May 14, 2020

Axios Capital

It's hardly original to point out that the rich have been able to survive this crisis much more easily than the poor — but it still bears repeating.

  • In this week's 1,758 words, which will take you about 7 minutes to read, I look at the insurance companies (rich, doing well), large corporations with access to capital markets (rich, doing well), restaurants (not rich, not doing well) and other small businesses (dicked around by moving government goalposts).
1 big thing: The insurers' crisis

Illustration: Sarah Grillo/Axios

Megacatastrophes, or megacats, as they're known in the insurance industry, are events that hit millions of people at once and cause hundreds of billions of dollars in damage.

  • The COVID-19 pandemic is much worse than a megacat — it has hit billions of people and is causing tens of trillions of dollars in damage. But don't worry about the insurers. They're doing just fine.

Why it matters: As far as insurers are concerned, this is not some kind of unprecedented giga-catastrophe. In fact, it's not even a megacat. We still don't know what kind of non-pandemic disasters 2020 might yet bring, but so far this year is tracking well behind 2017 in terms of economic harm to insurers.

The big picture: The first purpose of insurance is to insure against calamity. Insurers make money in quiet times, taking in more money than they pay out in claims — but then, in bad years, they are expected to lose billions.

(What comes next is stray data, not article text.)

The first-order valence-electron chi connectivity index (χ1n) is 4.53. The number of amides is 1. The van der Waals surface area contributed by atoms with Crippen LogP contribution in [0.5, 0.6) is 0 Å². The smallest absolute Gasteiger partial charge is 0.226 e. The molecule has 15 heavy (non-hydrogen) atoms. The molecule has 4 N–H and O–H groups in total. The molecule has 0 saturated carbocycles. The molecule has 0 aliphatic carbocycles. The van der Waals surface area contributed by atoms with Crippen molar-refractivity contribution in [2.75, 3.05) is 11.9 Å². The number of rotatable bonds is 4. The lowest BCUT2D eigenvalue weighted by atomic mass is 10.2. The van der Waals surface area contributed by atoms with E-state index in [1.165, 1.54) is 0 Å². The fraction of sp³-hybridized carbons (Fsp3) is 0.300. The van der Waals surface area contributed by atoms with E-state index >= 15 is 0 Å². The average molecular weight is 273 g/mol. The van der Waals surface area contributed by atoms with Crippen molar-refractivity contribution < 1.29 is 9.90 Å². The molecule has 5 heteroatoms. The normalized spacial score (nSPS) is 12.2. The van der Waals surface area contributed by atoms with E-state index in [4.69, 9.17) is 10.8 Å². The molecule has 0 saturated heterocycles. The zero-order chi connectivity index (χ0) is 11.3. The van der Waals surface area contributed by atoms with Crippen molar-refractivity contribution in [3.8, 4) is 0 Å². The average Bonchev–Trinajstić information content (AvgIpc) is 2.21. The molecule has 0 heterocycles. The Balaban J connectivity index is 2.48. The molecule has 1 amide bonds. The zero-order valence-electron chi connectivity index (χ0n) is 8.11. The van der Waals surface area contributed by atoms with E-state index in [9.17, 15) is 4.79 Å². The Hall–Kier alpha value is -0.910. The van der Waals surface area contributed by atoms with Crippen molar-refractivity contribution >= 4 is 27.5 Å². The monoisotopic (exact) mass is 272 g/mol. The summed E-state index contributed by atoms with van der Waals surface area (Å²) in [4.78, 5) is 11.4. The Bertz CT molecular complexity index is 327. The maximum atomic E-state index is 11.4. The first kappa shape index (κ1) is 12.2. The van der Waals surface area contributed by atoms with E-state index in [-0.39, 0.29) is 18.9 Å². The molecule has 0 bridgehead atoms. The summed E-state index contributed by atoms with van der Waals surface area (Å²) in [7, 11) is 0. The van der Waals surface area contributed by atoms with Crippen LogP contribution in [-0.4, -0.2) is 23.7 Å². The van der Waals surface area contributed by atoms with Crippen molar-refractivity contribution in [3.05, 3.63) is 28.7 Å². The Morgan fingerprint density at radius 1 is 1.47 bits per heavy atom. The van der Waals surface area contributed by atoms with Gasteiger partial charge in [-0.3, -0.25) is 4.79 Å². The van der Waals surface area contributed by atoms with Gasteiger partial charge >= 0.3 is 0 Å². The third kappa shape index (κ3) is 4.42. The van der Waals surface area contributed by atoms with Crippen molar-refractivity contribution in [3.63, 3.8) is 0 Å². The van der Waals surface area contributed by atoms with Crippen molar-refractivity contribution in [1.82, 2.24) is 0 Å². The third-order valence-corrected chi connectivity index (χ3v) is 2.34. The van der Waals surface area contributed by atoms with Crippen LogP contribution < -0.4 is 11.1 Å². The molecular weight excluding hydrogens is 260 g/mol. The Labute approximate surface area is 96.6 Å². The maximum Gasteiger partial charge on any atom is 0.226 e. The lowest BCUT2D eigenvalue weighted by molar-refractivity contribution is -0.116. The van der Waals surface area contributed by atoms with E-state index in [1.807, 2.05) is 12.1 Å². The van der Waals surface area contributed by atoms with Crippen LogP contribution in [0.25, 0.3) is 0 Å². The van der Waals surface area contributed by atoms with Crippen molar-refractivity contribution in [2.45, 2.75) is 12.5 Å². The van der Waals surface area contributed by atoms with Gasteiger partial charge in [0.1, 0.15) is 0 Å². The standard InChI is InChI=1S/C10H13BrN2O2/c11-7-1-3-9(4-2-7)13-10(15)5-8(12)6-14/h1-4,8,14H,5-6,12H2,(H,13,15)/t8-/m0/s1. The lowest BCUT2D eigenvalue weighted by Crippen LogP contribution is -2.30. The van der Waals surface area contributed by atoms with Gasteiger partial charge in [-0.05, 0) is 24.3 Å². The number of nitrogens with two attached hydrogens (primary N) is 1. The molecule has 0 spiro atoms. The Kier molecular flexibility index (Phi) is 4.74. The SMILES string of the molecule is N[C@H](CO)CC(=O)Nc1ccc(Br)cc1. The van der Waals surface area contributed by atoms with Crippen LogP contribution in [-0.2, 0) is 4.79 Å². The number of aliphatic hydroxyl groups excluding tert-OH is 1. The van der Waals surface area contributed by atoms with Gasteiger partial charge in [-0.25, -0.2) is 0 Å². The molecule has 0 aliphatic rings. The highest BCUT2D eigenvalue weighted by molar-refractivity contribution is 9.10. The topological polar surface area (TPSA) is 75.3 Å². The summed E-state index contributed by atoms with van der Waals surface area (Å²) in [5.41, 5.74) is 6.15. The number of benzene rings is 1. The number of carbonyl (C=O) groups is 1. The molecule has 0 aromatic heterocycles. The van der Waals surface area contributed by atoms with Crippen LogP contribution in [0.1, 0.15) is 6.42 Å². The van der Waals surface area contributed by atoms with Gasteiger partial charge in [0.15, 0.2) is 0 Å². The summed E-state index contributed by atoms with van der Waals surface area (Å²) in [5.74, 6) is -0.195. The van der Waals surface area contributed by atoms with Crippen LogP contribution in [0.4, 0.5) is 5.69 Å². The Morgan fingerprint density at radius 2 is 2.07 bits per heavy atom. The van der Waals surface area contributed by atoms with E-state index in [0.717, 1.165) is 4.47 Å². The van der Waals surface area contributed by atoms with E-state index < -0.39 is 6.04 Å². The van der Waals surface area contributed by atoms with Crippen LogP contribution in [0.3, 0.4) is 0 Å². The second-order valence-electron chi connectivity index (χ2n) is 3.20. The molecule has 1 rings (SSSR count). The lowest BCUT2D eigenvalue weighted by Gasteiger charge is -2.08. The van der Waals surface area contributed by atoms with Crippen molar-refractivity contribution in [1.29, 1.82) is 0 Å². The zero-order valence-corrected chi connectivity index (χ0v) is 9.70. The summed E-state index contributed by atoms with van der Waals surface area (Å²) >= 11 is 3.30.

• COVID-19 will probably cause some losses for the industry. Insurance brokerage Willis Towers Watson estimates that the losses might be $30 billion under a "moderate" scenario featuring six months of social-distancing controls and 3 million total deaths. That's about the same amount of insured losses as Hurricane Irma caused in 2017, while causing 134 deaths.

How it works: Insurers are happy to cover uncorrelated risks, where the majority of unaffected businesses and individuals paying premiums can easily cover the costs associated with the minority of claimants. A pandemic is a classic case of a highly correlated risk that hits everybody at once — and no insurer can afford to pay out on all of its policies at the same time.

  • The vast majority of policies therefore explicitly exclude pandemics, and organizations like Wimbledon that do have pandemic coverage pay large sums for having it.

The other side: Even if insurers have avoided paying out on things like business interruption insurance, some hits are unavoidable.

  • The money from premiums is invested in the market, so when the market falls, insurers lose money.
  • Life insurers have to pay out on excess mortality — people dying before they were actuarially expected to — although the insurance industry as a whole sells about twice as many annuities as it does life insurance policies, and annuities stop paying out when covered individuals die.
  • A bigger problem for the insurers is the interest rates that they have promised on annuities: Those look harder to obtain in the market now that rates in general have plunged.
  • Other losses are likely to come from worker's comp insurance, especially in the healthcare sector, as well as insurance against cyberattacks, which are likely to increase now more people are working from home.